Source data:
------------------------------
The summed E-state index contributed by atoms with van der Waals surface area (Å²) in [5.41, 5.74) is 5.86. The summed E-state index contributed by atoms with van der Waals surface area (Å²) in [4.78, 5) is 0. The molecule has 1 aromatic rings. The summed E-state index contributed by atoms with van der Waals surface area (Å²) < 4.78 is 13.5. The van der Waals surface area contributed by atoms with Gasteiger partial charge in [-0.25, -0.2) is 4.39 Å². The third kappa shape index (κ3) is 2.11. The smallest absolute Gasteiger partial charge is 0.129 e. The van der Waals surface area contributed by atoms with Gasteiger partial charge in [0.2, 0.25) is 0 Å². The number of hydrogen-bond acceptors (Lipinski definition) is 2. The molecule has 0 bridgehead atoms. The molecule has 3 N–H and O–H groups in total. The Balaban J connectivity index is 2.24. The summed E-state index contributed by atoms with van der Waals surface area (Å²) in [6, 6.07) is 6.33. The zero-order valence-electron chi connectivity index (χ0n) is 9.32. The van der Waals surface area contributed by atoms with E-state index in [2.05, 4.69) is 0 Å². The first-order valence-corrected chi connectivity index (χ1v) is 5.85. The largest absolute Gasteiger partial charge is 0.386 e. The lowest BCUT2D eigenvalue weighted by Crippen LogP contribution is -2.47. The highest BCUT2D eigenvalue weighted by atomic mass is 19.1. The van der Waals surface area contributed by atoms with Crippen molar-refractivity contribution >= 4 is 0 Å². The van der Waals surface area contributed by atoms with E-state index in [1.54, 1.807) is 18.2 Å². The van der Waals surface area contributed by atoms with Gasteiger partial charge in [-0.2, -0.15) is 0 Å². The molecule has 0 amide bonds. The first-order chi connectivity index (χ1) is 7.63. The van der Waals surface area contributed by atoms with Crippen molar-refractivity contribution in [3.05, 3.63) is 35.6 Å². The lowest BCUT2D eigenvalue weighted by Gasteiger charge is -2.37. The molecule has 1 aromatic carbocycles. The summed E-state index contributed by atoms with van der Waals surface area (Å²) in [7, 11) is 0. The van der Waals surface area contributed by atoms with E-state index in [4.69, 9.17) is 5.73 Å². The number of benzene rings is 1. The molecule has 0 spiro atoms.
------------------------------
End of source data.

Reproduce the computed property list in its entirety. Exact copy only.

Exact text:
The summed E-state index contributed by atoms with van der Waals surface area (Å²) in [5.41, 5.74) is 5.86. The summed E-state index contributed by atoms with van der Waals surface area (Å²) in [4.78, 5) is 0. The molecule has 1 aromatic rings. The summed E-state index contributed by atoms with van der Waals surface area (Å²) < 4.78 is 13.5. The van der Waals surface area contributed by atoms with Gasteiger partial charge in [-0.25, -0.2) is 4.39 Å². The third kappa shape index (κ3) is 2.11. The smallest absolute Gasteiger partial charge is 0.129 e. The van der Waals surface area contributed by atoms with Gasteiger partial charge in [0.2, 0.25) is 0 Å². The number of hydrogen-bond acceptors (Lipinski definition) is 2. The molecule has 0 bridgehead atoms. The molecule has 3 N–H and O–H groups in total. The Balaban J connectivity index is 2.24. The summed E-state index contributed by atoms with van der Waals surface area (Å²) in [6, 6.07) is 6.33. The zero-order valence-electron chi connectivity index (χ0n) is 9.32. The van der Waals surface area contributed by atoms with E-state index in [2.05, 4.69) is 0 Å². The first-order valence-corrected chi connectivity index (χ1v) is 5.85. The largest absolute Gasteiger partial charge is 0.386 e. The lowest BCUT2D eigenvalue weighted by Crippen LogP contribution is -2.47. The highest BCUT2D eigenvalue weighted by atomic mass is 19.1. The van der Waals surface area contributed by atoms with Crippen molar-refractivity contribution >= 4 is 0 Å². The van der Waals surface area contributed by atoms with E-state index in [1.54, 1.807) is 18.2 Å². The van der Waals surface area contributed by atoms with Gasteiger partial charge in [-0.2, -0.15) is 0 Å². The molecule has 0 amide bonds. The first-order chi connectivity index (χ1) is 7.63. The van der Waals surface area contributed by atoms with Crippen molar-refractivity contribution in [3.05, 3.63) is 35.6 Å². The lowest BCUT2D eigenvalue weighted by Gasteiger charge is -2.37. The molecule has 1 aromatic carbocycles. The summed E-state index contributed by atoms with van der Waals surface area (Å²) in [7, 11) is 0. The van der Waals surface area contributed by atoms with E-state index in [4.69, 9.17) is 5.73 Å². The number of benzene rings is 1. The molecule has 0 spiro atoms.